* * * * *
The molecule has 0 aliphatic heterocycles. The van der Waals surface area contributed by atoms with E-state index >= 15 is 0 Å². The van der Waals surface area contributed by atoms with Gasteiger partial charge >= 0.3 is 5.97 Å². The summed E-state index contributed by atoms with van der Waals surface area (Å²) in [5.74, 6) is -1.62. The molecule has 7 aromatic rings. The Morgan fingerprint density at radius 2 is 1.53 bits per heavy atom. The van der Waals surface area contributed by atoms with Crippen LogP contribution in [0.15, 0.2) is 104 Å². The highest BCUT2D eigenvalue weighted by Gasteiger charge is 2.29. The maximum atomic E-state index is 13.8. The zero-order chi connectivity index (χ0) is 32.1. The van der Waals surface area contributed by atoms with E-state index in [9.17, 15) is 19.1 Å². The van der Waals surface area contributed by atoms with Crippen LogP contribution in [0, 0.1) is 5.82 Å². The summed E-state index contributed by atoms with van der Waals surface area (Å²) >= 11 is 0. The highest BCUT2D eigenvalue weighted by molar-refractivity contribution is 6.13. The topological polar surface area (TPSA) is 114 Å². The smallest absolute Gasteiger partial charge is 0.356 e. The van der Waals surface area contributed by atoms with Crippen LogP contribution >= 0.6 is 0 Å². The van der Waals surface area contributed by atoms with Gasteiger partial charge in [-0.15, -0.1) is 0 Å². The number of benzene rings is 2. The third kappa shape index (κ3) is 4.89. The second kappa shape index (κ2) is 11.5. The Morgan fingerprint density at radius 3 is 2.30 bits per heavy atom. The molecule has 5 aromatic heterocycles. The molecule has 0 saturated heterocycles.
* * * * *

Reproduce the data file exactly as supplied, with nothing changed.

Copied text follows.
The molecule has 0 aliphatic heterocycles. The van der Waals surface area contributed by atoms with E-state index >= 15 is 0 Å². The van der Waals surface area contributed by atoms with Gasteiger partial charge >= 0.3 is 5.97 Å². The summed E-state index contributed by atoms with van der Waals surface area (Å²) in [5.74, 6) is -1.62. The molecule has 7 aromatic rings. The Morgan fingerprint density at radius 2 is 1.53 bits per heavy atom. The van der Waals surface area contributed by atoms with Crippen LogP contribution in [0.15, 0.2) is 104 Å². The highest BCUT2D eigenvalue weighted by Gasteiger charge is 2.29. The maximum atomic E-state index is 13.8. The zero-order chi connectivity index (χ0) is 32.1. The van der Waals surface area contributed by atoms with E-state index in [9.17, 15) is 19.1 Å². The van der Waals surface area contributed by atoms with Crippen LogP contribution in [0, 0.1) is 5.82 Å². The summed E-state index contributed by atoms with van der Waals surface area (Å²) >= 11 is 0. The highest BCUT2D eigenvalue weighted by molar-refractivity contribution is 6.13. The topological polar surface area (TPSA) is 114 Å². The smallest absolute Gasteiger partial charge is 0.356 e. The van der Waals surface area contributed by atoms with Crippen LogP contribution >= 0.6 is 0 Å². The van der Waals surface area contributed by atoms with Gasteiger partial charge in [-0.15, -0.1) is 0 Å². The number of benzene rings is 2. The third kappa shape index (κ3) is 4.89. The second kappa shape index (κ2) is 11.5. The Morgan fingerprint density at radius 3 is 2.30 bits per heavy atom. The molecule has 5 aromatic heterocycles. The molecule has 0 saturated heterocycles.